Google renames its commercial services in play for more corporate business

  • Article by: BRANDON BAILEY , San Jose Mercury News
  • Updated: September 2, 2014 - 8:40 PM

The company is changing its commercial services name to gain corporate customers.

 

– Google Inc. is introducing a new name for the software and services that it sells to businesses, as the well-known consumer Internet company makes its play for a bigger chunk of the lucrative commercial tech market.

“This is one of the big growth opportunities for Google,” said Amit Singh, president of the company’s newly renamed “Google for Work” division, which sells products ranging from online software and data-center capacity to Chrome-based laptop computers to businesses, schools and government agencies.

Google boasts that more than 60 percent of Fortune 500 companies now use some paid Google commercial services. But even though it has won both small business and major corporate accounts, analysts say Google has struggled to convince some potential clients that it’s not just a consumer technology company.

At a meeting with reporters Tuesday, Singh and some of his top lieutenants stressed that Google is committed to serving business customers by providing commercial-grade tech support and security for its products. Singh said Google has “thousands” of workers devoted to commercial services, although he declined to be more specific.

Google has sold products to businesses for nearly 10 years, starting with the release of a commercial version of its search tool for corporate computer systems and websites. But the company has beefed up what it has previously called its “enterprise” business in recent years. Singh was a longtime executive at Oracle, the business software giant, before he joined Google in 2010 to lead international sales for the enterprise division.

Today, that division competes with Microsoft and IBM by selling online “productivity” software, including e-mail, word-processing and spreadsheet programs, to businesses and government agencies. It also competes with Amazon and other rivals by selling data center capacity for companies that want to use Google’s infrastructure to build and host their own websites or other applications, or to store and analyze data.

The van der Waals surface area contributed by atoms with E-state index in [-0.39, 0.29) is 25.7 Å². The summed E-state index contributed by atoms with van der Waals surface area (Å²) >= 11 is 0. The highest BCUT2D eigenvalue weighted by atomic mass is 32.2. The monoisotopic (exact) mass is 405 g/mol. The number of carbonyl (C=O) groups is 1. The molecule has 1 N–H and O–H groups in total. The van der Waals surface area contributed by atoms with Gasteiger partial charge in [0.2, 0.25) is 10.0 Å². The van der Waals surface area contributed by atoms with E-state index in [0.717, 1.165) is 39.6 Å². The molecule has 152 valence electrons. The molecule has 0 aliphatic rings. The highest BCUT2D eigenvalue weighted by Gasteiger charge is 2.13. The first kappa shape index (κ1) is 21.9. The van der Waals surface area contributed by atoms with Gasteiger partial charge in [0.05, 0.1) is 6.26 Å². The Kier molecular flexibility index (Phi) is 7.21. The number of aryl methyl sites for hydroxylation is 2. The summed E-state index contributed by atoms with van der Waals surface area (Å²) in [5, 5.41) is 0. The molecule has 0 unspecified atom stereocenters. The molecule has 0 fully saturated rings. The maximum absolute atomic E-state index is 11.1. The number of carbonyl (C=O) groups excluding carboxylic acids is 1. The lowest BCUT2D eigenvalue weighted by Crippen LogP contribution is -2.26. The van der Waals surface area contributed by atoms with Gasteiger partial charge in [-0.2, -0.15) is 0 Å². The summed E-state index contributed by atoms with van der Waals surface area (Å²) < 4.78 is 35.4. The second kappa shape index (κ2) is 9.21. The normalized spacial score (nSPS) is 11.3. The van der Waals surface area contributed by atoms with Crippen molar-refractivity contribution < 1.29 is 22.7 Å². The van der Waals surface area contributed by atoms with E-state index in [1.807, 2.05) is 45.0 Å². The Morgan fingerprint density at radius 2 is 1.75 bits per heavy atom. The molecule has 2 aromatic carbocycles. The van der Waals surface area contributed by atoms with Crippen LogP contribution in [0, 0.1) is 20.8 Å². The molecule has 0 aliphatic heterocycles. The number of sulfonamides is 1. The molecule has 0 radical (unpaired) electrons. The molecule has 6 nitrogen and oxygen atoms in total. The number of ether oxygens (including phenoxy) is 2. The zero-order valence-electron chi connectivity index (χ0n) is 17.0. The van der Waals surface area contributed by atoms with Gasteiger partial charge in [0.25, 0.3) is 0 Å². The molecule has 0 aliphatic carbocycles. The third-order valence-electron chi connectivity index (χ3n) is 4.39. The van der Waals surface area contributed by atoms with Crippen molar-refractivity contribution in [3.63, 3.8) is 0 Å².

Google also offers online mapping, web search and videoconferencing for business, and it sells lightweight Chromebook laptops to businesses and schools.

While the company doesn’t break out sales figures for its commercial products, some analysts estimate that commercial sales may contribute $2 billion or more of Google’s total annual sales of $60 billion. That’s a small portion of the business market, but analysts say Google is likely to grow.

“We expect Google’s cloud infrastructure revenues to grow quickly over the next couple of years to several billions of dollars a year,” said Bernstein Research analyst Carlos Kirjner in a recent report.

Google has good reason for trying to diversify its business. “You can’t be a one-trick pony,” said Forrester Research analyst T.J. Keitt, who noted that Google still makes the bulk of its money by selling Internet search advertising.

Still, many large corporations aren’t used to thinking of Google as a provider of business services. While Google says thousands of companies sign up for its cloud-based software every day, most of those are small businesses, Keitt said. He added, “For a lot of business leaders, the Google name still raises some eyebrows.”

Singh, however, said that’s changing. “In many ways, work itself has changed in the last five years,” he said, citing the increased use of online services and smartphones and other mobile gadgets, which many workers prefer to use.

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